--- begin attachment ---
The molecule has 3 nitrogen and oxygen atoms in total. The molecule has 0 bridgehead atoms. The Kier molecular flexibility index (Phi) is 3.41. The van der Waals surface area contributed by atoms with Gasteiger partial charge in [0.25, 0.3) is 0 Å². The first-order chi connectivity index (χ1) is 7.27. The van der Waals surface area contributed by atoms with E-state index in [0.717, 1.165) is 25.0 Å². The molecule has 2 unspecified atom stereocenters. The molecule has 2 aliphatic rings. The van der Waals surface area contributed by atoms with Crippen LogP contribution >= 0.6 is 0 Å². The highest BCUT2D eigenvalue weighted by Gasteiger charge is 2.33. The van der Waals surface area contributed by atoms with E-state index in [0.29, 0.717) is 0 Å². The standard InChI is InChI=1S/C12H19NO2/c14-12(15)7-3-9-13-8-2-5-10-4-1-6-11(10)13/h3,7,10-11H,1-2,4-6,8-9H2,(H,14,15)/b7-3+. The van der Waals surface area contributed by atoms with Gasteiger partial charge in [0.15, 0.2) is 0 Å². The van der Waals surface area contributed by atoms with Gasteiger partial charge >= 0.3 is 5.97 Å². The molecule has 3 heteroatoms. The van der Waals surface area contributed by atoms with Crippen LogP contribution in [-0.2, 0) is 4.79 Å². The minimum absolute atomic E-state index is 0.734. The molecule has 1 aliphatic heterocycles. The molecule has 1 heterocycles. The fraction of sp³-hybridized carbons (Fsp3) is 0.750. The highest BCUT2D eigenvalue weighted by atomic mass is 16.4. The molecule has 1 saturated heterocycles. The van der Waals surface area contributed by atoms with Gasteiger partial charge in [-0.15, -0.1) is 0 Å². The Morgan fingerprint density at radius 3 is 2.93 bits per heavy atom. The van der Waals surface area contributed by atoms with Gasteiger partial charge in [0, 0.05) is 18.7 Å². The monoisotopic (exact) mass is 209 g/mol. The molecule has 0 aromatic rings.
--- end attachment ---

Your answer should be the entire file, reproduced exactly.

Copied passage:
The molecule has 3 nitrogen and oxygen atoms in total. The molecule has 0 bridgehead atoms. The Kier molecular flexibility index (Phi) is 3.41. The van der Waals surface area contributed by atoms with Gasteiger partial charge in [0.25, 0.3) is 0 Å². The first-order chi connectivity index (χ1) is 7.27. The van der Waals surface area contributed by atoms with E-state index in [0.717, 1.165) is 25.0 Å². The molecule has 2 unspecified atom stereocenters. The molecule has 2 aliphatic rings. The van der Waals surface area contributed by atoms with Crippen LogP contribution >= 0.6 is 0 Å². The highest BCUT2D eigenvalue weighted by Gasteiger charge is 2.33. The van der Waals surface area contributed by atoms with E-state index in [0.29, 0.717) is 0 Å². The standard InChI is InChI=1S/C12H19NO2/c14-12(15)7-3-9-13-8-2-5-10-4-1-6-11(10)13/h3,7,10-11H,1-2,4-6,8-9H2,(H,14,15)/b7-3+. The van der Waals surface area contributed by atoms with Gasteiger partial charge in [0.15, 0.2) is 0 Å². The van der Waals surface area contributed by atoms with Gasteiger partial charge >= 0.3 is 5.97 Å². The molecule has 3 heteroatoms. The van der Waals surface area contributed by atoms with Crippen LogP contribution in [-0.2, 0) is 4.79 Å². The minimum absolute atomic E-state index is 0.734. The molecule has 1 aliphatic heterocycles. The molecule has 1 heterocycles. The fraction of sp³-hybridized carbons (Fsp3) is 0.750. The highest BCUT2D eigenvalue weighted by atomic mass is 16.4. The molecule has 1 saturated heterocycles. The van der Waals surface area contributed by atoms with Gasteiger partial charge in [-0.15, -0.1) is 0 Å². The Morgan fingerprint density at radius 3 is 2.93 bits per heavy atom. The van der Waals surface area contributed by atoms with Gasteiger partial charge in [0, 0.05) is 18.7 Å². The monoisotopic (exact) mass is 209 g/mol. The molecule has 0 aromatic rings.